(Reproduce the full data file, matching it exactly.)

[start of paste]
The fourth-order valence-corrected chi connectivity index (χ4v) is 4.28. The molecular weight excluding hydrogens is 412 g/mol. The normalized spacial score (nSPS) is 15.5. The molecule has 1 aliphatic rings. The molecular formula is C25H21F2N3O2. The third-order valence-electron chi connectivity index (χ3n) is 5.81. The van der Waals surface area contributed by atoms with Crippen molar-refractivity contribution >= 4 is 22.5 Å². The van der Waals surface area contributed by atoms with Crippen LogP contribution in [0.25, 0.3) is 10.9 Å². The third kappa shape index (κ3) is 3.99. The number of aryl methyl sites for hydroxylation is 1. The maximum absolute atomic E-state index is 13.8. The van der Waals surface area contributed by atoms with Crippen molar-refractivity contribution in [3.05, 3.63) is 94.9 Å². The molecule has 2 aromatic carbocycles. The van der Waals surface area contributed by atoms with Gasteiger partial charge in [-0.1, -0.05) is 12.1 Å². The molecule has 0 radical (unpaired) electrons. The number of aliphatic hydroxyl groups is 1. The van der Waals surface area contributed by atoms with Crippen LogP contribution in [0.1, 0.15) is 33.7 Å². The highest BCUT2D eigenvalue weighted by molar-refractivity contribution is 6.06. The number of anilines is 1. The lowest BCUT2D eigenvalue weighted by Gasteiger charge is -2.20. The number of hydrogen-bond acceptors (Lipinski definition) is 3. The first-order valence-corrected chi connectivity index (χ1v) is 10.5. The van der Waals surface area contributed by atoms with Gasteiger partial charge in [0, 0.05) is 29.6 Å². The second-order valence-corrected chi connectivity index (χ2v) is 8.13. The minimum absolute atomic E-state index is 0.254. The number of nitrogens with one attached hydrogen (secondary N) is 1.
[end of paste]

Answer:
The fourth-order valence-corrected chi connectivity index (χ4v) is 4.28. The molecular weight excluding hydrogens is 412 g/mol. The normalized spacial score (nSPS) is 15.5. The molecule has 1 aliphatic rings. The molecular formula is C25H21F2N3O2. The third-order valence-electron chi connectivity index (χ3n) is 5.81. The van der Waals surface area contributed by atoms with Crippen molar-refractivity contribution >= 4 is 22.5 Å². The van der Waals surface area contributed by atoms with Crippen LogP contribution in [0.25, 0.3) is 10.9 Å². The third kappa shape index (κ3) is 3.99. The number of aryl methyl sites for hydroxylation is 1. The maximum absolute atomic E-state index is 13.8. The van der Waals surface area contributed by atoms with Crippen molar-refractivity contribution in [3.05, 3.63) is 94.9 Å². The molecule has 2 aromatic carbocycles. The van der Waals surface area contributed by atoms with Gasteiger partial charge in [-0.1, -0.05) is 12.1 Å². The molecule has 0 radical (unpaired) electrons. The number of aliphatic hydroxyl groups is 1. The van der Waals surface area contributed by atoms with Crippen LogP contribution in [0.1, 0.15) is 33.7 Å². The highest BCUT2D eigenvalue weighted by molar-refractivity contribution is 6.06. The number of anilines is 1. The lowest BCUT2D eigenvalue weighted by Gasteiger charge is -2.20. The number of hydrogen-bond acceptors (Lipinski definition) is 3. The first-order valence-corrected chi connectivity index (χ1v) is 10.5. The van der Waals surface area contributed by atoms with Gasteiger partial charge in [0, 0.05) is 29.6 Å². The second-order valence-corrected chi connectivity index (χ2v) is 8.13. The minimum absolute atomic E-state index is 0.254. The number of nitrogens with one attached hydrogen (secondary N) is 1.